Working natural gas in storage rose to 1,624 Bcf as of Friday, March 25, according to EIA’s WNGSR (see Storage Figure). After a 12-Bcf injection, the first injection of 2011, stocks are now 68 Bcf above the 5-year average. This marks the sixth week in a row of either lower draws or higher injections than average. Stocks remain 12 Bcf below last year, however, after matching last year’s injection for the same week.
The injection last week was entirely the result of a significant stock build in the Producing Region. The 25 Bcf injection in the Producing Region was partly offset by draws of 7 Bcf and 6 Bcf in the East and West Regions respectively. It is normal for the Producing Region to see consistent stock builds in March while the East Region will usually continue to draw into the start of April, especially if cold weather continues. The West Region actually had a small injection the week before, but unusually cold weather in parts of the region was responsible for the latest draw.
Temperatures in the lower 48 States during the week ending March 24 were about 3 degrees warmer than normal and nearly equal to last year. The National Weather Service’s degree-day data show that the temperature in the lower 48 States last week averaged 49.1 degrees (see Temperature Maps and Data). There were extremely large regional differences. The East South Central and West South Central Regions were about 9 and 10 degrees above normal respectively while the Pacific Region experienced weather about 6 degrees below normal.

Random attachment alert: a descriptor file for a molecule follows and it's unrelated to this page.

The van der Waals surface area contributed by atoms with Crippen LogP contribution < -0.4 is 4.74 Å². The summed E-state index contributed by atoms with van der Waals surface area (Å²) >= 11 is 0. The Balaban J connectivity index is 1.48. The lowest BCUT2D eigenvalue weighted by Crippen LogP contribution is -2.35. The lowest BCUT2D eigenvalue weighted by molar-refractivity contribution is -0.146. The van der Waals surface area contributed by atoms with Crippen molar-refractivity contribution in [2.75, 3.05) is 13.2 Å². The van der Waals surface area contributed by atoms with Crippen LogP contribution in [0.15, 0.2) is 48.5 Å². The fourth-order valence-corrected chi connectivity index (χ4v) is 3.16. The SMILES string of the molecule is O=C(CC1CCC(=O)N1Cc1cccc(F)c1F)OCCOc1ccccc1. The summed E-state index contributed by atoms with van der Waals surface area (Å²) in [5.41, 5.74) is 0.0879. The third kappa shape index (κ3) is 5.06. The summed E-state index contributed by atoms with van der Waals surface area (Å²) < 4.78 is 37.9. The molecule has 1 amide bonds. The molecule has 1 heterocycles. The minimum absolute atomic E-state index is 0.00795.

Other Market Trends
Natural Gas Production Remains Robust in January. On March 29, EIA released the Natural Gas Monthly (NGM), which includes data through January 2011. According to the NGM, natural gas production hit 63.62 Bcf per day in January, the highest recorded level for the month, despite a number of well freeze-offs that occurred, causing it to fall slightly from the previous month. The January 2011 level represents an increase of 6.4 percent from the same month in 2010, and a decrease of less than 1 percent from December 2010. Total natural gas consumption rose about 5 percent from December 2010, increasing from 87.89 Bcf per day to 92.63 Bcf per day the following month. The bulk of the increase occurred in the residential and commercial sectors as homes and businesses used more natural gas for heating. Heating degree-days increased about 8 percent from the previous month and were greater than the 30-year normal for January. Consumption of natural gas for electric power generation dropped about 4 percent from December 2010, while industrial use increased about 3 percent. The average wellhead price rose from $3.85 per MMBtu in December 2010 to $3.97 per MMBtu in January, but remains below last January’s level of $5 per MMBtu.